We’ve all heard that amino acids are important, but what are they, and why do they matter? Here’s a breakdown of amino acids and what they do for us.
What is an Amino Acid?
Amino acids are simple organic compounds that are the building blocks of proteins. Hundreds of amino acids exist in nature, but only 20 of them are important for human nutrition. From these 20 amino acids, the body makes over 50,000 different types of proteins that play important roles in our bodies.
Why Are They Important?
Amino acids make up about 75% of our bodies. They are essential to practically every bodily function, and each chemical reaction that takes place in the body depends on these amino acids and the proteins that they build. Amino acids are necessary to build the proteins that our body needs to grow, repair, and maintain body tissues. This includes skin, hair, muscle, and organ tissue.
Essential vs. Nonessential: What’s the Difference?
Essential amino acids are amino acids that can’t be made by the body in adequate amounts, so they must be consumed from the foods that we eat. The essential amino acids include isoleucine, leucine, lysine, methionine, phenylalanine, threonine, tryptophan, and valine.
Nonessential amino acids can be made by the body if nitrogen and carbon are present. The nonessential amino acids are arginine, alanine, asparagine, aspartic acid, cysteine, glutamine, glutamic acid, glycine, proline, serine, and tyrosine.
Other Amino Acids
There are also semi-essential amino acids. They can sometimes be made by the body if conditions are perfect. Histidine is considered to be semi-essential because the body does not always need nutritional sources of it. Other amino acids, like carnitine, are used by the body in other ways (not for protein building) and are frequently used for therapeutic treatment, including conditions of the heart and blood vessels.
How Do I Get My Essential Amino Acids?
Essential amino acids must be eaten every day, since the body can’t store them for later use (like it can for the fats and carbohydrates we eat). If you eat a variety of protein in your diet, you can get all of the essential amino acids that you need. Protein foods that contain all of the essential amino acids are called complete proteins. All animal products contain complete proteins. These include dairy products, meat, fish, poultry, and eggs.
What If I’m a Vegetarian or Vegan?
Vegetarians can get all of their essential amino acids from dairy products and eggs. Vegans can make complete proteins by combining certain foods to get all of their essential amino acids. Eating a variety of these foods will ensure that all essential amino acids are present to make complete proteins:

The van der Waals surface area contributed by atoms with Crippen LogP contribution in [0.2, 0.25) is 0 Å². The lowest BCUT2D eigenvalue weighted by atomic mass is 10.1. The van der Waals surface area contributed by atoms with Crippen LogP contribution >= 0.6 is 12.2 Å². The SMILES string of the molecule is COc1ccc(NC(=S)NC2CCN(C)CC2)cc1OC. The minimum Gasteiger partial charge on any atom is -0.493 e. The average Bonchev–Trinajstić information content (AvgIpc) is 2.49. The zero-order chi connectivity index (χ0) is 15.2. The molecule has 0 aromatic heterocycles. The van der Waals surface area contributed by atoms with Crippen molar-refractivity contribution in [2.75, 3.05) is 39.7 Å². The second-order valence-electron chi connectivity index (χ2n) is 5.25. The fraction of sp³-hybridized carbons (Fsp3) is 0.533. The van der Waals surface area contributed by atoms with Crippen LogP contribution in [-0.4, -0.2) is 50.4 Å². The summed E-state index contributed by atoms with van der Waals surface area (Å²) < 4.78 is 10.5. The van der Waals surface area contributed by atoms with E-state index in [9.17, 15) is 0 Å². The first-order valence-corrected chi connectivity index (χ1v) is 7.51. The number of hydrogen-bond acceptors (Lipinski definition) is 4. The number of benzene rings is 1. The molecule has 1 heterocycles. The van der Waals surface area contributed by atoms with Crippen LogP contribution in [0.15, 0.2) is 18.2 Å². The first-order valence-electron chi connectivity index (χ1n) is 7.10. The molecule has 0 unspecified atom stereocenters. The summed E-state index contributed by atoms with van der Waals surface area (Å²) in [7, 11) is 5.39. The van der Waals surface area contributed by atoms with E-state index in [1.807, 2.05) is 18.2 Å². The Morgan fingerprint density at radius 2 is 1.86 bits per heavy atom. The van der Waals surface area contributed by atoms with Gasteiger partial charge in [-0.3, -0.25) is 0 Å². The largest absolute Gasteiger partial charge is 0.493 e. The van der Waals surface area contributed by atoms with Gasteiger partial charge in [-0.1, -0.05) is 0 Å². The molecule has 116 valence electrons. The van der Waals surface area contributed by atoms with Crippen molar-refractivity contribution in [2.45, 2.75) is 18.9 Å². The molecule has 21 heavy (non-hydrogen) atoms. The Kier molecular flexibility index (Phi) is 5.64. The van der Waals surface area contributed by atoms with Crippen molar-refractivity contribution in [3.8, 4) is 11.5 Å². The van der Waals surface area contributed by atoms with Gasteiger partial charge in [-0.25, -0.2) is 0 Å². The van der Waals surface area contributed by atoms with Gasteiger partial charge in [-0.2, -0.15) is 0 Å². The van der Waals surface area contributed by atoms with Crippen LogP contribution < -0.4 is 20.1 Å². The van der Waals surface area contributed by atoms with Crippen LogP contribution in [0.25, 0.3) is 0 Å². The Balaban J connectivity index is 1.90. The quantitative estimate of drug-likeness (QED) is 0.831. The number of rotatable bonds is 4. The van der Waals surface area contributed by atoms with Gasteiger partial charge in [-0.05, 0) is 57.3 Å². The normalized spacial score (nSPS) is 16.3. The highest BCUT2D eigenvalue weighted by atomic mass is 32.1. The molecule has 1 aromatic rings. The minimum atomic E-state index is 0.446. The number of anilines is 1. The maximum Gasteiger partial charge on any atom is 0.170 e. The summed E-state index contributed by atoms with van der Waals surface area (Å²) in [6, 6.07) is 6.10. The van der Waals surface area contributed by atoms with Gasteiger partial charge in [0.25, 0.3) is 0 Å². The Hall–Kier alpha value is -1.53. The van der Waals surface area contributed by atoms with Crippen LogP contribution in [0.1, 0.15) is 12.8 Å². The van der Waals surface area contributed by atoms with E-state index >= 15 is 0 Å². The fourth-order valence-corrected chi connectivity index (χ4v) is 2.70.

- Soy (edamame and tempeh)
- Nuts (peanuts, cashews, almonds, pecans, and Brazil nuts)
- Whole grains (barley, rye, wheat, and rice)
- Seeds (pumpkin, sunflower, and sesame)
- Beans (lima, chickpeas, pinto, and navy)
- Vegetables (corn, potatoes, onions, mushrooms, and broccoli)
You do not need to eat these foods at the same meal to make a complete protein. Vegans that consume a variety of these foods on a regular basis will ensure that their bodies are getting everything they need to make complete proteins.
How Do I Know If I’m Getting Enough of These Essential Amino Acids?
If you aren’t eating animal products or a combination of the above incomplete protein sources, you may be at risk of essential amino acid deficiency. Low levels of these amino acids have been linked to symptoms such as irritability, poor concentration, fatigue, depression, and hormonal imbalances. Only a physician or dietitian can adequately assess your diet and health for a deficiency, so seek professional advice if you are experiencing any of these symptoms.
Carmen Roberts, M.S., R.D., L.D.N., is a registered dietitian, receiving her undergraduate degree in dietetics from James Madison University and her master’s degree in health education and administration from Towson University. She is a certified specialist in adult weight management and teaches cooking classes. Carmen enjoys educating her clients about how nutrition affects the body and its role in overall health and wellness. She also loves volunteering, including as a Girl Scout troop leader.